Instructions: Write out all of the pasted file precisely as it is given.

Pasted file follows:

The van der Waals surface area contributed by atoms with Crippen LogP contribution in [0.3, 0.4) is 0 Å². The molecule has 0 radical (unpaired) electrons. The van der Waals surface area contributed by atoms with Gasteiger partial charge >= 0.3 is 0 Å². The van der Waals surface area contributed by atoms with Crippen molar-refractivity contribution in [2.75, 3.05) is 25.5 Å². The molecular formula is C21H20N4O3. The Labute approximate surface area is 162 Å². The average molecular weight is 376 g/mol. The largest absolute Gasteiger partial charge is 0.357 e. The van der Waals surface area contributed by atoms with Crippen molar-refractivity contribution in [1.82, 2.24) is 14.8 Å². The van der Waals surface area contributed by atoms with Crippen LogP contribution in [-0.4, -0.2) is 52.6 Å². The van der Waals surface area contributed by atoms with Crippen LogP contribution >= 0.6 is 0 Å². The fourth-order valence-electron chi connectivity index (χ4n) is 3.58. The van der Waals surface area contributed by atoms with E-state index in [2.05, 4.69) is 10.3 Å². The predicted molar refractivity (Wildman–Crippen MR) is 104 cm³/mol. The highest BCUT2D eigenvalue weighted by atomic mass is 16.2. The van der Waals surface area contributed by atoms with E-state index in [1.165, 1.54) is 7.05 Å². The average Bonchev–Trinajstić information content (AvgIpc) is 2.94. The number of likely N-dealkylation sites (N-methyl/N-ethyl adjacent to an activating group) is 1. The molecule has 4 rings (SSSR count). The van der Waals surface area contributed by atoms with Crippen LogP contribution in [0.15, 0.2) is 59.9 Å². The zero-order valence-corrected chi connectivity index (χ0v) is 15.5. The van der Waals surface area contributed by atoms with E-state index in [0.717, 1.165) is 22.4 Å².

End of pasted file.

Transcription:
The van der Waals surface area contributed by atoms with Crippen LogP contribution in [0.3, 0.4) is 0 Å². The molecule has 0 radical (unpaired) electrons. The van der Waals surface area contributed by atoms with Gasteiger partial charge >= 0.3 is 0 Å². The van der Waals surface area contributed by atoms with Crippen molar-refractivity contribution in [2.75, 3.05) is 25.5 Å². The molecular formula is C21H20N4O3. The Labute approximate surface area is 162 Å². The average molecular weight is 376 g/mol. The largest absolute Gasteiger partial charge is 0.357 e. The van der Waals surface area contributed by atoms with Crippen molar-refractivity contribution in [1.82, 2.24) is 14.8 Å². The van der Waals surface area contributed by atoms with Crippen LogP contribution in [-0.4, -0.2) is 52.6 Å². The van der Waals surface area contributed by atoms with Crippen LogP contribution >= 0.6 is 0 Å². The fourth-order valence-electron chi connectivity index (χ4n) is 3.58. The van der Waals surface area contributed by atoms with E-state index in [2.05, 4.69) is 10.3 Å². The predicted molar refractivity (Wildman–Crippen MR) is 104 cm³/mol. The highest BCUT2D eigenvalue weighted by atomic mass is 16.2. The van der Waals surface area contributed by atoms with E-state index in [1.165, 1.54) is 7.05 Å². The average Bonchev–Trinajstić information content (AvgIpc) is 2.94. The number of likely N-dealkylation sites (N-methyl/N-ethyl adjacent to an activating group) is 1. The molecule has 4 rings (SSSR count). The van der Waals surface area contributed by atoms with Crippen LogP contribution in [0.15, 0.2) is 59.9 Å². The zero-order valence-corrected chi connectivity index (χ0v) is 15.5. The van der Waals surface area contributed by atoms with E-state index in [0.717, 1.165) is 22.4 Å².